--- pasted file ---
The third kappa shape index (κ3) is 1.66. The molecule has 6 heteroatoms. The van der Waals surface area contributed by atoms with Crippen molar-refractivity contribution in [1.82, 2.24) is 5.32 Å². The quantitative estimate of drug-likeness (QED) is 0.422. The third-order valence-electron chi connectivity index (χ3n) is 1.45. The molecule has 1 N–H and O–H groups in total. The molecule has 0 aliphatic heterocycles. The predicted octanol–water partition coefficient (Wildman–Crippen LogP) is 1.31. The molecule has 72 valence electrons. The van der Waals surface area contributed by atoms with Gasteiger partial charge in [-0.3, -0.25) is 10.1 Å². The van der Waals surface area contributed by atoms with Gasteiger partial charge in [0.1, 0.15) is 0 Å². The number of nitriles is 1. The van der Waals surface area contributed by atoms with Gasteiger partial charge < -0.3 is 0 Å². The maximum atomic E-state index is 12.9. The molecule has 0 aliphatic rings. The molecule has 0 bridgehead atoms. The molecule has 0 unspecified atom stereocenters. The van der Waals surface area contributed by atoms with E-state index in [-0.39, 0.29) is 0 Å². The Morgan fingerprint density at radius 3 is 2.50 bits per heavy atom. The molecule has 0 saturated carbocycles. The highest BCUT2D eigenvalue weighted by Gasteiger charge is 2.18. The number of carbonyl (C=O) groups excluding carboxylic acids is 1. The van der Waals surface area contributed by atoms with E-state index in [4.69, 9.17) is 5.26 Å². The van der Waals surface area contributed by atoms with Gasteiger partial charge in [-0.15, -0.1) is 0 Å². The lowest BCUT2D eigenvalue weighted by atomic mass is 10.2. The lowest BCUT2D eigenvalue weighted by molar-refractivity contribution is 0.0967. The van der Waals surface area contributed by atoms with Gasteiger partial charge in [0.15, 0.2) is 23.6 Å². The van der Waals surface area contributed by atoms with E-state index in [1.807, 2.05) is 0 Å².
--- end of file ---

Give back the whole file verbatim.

The third kappa shape index (κ3) is 1.66. The molecule has 6 heteroatoms. The van der Waals surface area contributed by atoms with Crippen molar-refractivity contribution in [1.82, 2.24) is 5.32 Å². The quantitative estimate of drug-likeness (QED) is 0.422. The third-order valence-electron chi connectivity index (χ3n) is 1.45. The molecule has 1 N–H and O–H groups in total. The molecule has 0 aliphatic heterocycles. The predicted octanol–water partition coefficient (Wildman–Crippen LogP) is 1.31. The molecule has 72 valence electrons. The van der Waals surface area contributed by atoms with Gasteiger partial charge in [-0.3, -0.25) is 10.1 Å². The van der Waals surface area contributed by atoms with Gasteiger partial charge in [0.1, 0.15) is 0 Å². The number of nitriles is 1. The van der Waals surface area contributed by atoms with Gasteiger partial charge < -0.3 is 0 Å². The maximum atomic E-state index is 12.9. The molecule has 0 aliphatic rings. The molecule has 0 bridgehead atoms. The molecule has 0 unspecified atom stereocenters. The van der Waals surface area contributed by atoms with E-state index in [-0.39, 0.29) is 0 Å². The Morgan fingerprint density at radius 3 is 2.50 bits per heavy atom. The molecule has 0 saturated carbocycles. The highest BCUT2D eigenvalue weighted by Gasteiger charge is 2.18. The number of carbonyl (C=O) groups excluding carboxylic acids is 1. The van der Waals surface area contributed by atoms with E-state index in [4.69, 9.17) is 5.26 Å². The van der Waals surface area contributed by atoms with Gasteiger partial charge in [-0.15, -0.1) is 0 Å². The lowest BCUT2D eigenvalue weighted by atomic mass is 10.2. The lowest BCUT2D eigenvalue weighted by molar-refractivity contribution is 0.0967. The van der Waals surface area contributed by atoms with Gasteiger partial charge in [0.15, 0.2) is 23.6 Å². The van der Waals surface area contributed by atoms with E-state index in [1.807, 2.05) is 0 Å².